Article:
This research proposal is based on the overall hypothesis that non-collagenous extracellular matrix (ECM) proteins play vital roles in osteogenesis and odontogenesis. Specifically, we are focusing upon the biological functions of dentin matrix protein 1 (DMP1) and dentin sialophosphoprotein (DSPP). The significance of these two proteins in the formation of mineralized tissues is supported by a number of gene studies showing that mice lacking the genes coding for DMP1 and DSPP display defects in bone and/or dentin formation/mineralization. Although these studies have shown the associations between these proteins and the formation of healthy mineralized tissues, the exact mechanisms, by which DMP1 and DSPP participate in the formation of bone and dentin, remain ill-defined. DMP1 is proteolytically processed to form the N-terminal (37 kDa) and C-terminal (57 kDa) fragments while DSPP is processed into DSP (N- terminal) and DPP (C-terminal);these fragments are present in significant quantity in the ECM of bone and dentin. Recent findings in our group and others have led us to believe that the processed fragments of DMP1 and DSPP may be involved in cell signaling and differentiation, in addition to their direct roles in matrix mineralization. We hypothesize that the processed fragments of DMP1 and DSPP function in extracellular matrix mineralization, cell signaling, and cell differentiation. To test these hypotheses, we propose the following specific aims:
Specific Aim 1 is to examine the effects of DMP1, DSPP, and their fragments on biomineralization. In this specific aim, we will study the effects of these proteins on the mineralization capability of osteogenic and dentinogenic cells.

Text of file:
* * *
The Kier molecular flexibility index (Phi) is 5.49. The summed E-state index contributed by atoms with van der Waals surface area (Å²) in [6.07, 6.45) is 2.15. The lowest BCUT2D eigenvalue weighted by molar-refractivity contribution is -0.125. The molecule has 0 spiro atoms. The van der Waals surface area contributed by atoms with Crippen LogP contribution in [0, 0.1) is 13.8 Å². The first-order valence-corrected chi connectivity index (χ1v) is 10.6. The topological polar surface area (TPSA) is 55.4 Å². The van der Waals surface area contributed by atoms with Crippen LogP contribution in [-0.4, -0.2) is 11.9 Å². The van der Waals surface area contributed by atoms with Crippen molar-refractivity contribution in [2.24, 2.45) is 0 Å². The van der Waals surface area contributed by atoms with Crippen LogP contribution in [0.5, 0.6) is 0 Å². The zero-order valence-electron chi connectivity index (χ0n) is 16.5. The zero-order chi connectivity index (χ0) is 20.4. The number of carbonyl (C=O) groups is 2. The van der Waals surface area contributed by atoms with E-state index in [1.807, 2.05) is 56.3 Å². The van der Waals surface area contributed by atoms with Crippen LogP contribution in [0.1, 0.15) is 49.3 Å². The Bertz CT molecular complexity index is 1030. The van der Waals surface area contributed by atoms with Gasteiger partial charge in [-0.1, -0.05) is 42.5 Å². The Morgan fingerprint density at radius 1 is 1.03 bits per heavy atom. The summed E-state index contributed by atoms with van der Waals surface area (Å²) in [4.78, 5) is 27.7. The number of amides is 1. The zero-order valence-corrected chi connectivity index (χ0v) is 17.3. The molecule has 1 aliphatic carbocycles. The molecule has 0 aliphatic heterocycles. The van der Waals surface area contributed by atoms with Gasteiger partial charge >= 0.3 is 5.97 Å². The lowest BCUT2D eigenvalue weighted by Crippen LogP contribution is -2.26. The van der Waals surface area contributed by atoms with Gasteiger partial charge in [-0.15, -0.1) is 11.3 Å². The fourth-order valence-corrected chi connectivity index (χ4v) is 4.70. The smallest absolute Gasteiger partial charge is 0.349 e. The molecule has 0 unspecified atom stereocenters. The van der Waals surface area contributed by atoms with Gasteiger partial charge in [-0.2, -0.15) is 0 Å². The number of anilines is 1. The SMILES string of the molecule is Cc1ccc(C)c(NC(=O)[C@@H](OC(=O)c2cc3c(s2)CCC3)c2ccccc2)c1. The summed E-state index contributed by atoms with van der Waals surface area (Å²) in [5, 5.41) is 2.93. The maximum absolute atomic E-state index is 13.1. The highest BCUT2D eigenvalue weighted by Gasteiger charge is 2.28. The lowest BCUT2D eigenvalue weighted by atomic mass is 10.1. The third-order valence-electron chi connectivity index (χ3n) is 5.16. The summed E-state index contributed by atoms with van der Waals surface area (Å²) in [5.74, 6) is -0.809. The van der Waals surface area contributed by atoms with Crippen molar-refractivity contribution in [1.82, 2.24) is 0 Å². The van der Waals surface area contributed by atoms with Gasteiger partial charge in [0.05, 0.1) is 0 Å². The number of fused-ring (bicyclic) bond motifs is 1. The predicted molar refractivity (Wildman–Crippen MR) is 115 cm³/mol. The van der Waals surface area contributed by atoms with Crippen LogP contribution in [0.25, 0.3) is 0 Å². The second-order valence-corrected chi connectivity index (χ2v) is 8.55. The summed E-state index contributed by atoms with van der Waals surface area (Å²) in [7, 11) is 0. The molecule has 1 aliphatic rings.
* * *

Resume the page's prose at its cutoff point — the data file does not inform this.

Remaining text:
Specific Aim 2 is to study the effects of DMP1, DSPP and their fragments on cell signaling and differentiation in dentinogenesis and osteogenesis. Collectively, data from these studies will help us better understand the controlling mechanisms involved in the formation of bone and dentin. Award of the F30 fellowship is necessary for me to fulfill the specific aims and to get training on my way towards becoming an independent dentist scientist.
Fundamental information about the controlling mechanisms of mineralization is essential to enhanced understanding concerning pathogeneses of defects in bone and dentin occurring in systemic diseases such as osteomalacia and dentinogenesis imperfecta. A better understanding of the pathogeneses underlying these bone and dental defects is essential for establishing scientifically based treatment modalities for such diseases. The studies proposed for this fellowship are aimed to uncover evidence which will provide a better understanding of the mechanisms controlling mineralization during osteogenesis and dentinogenesis.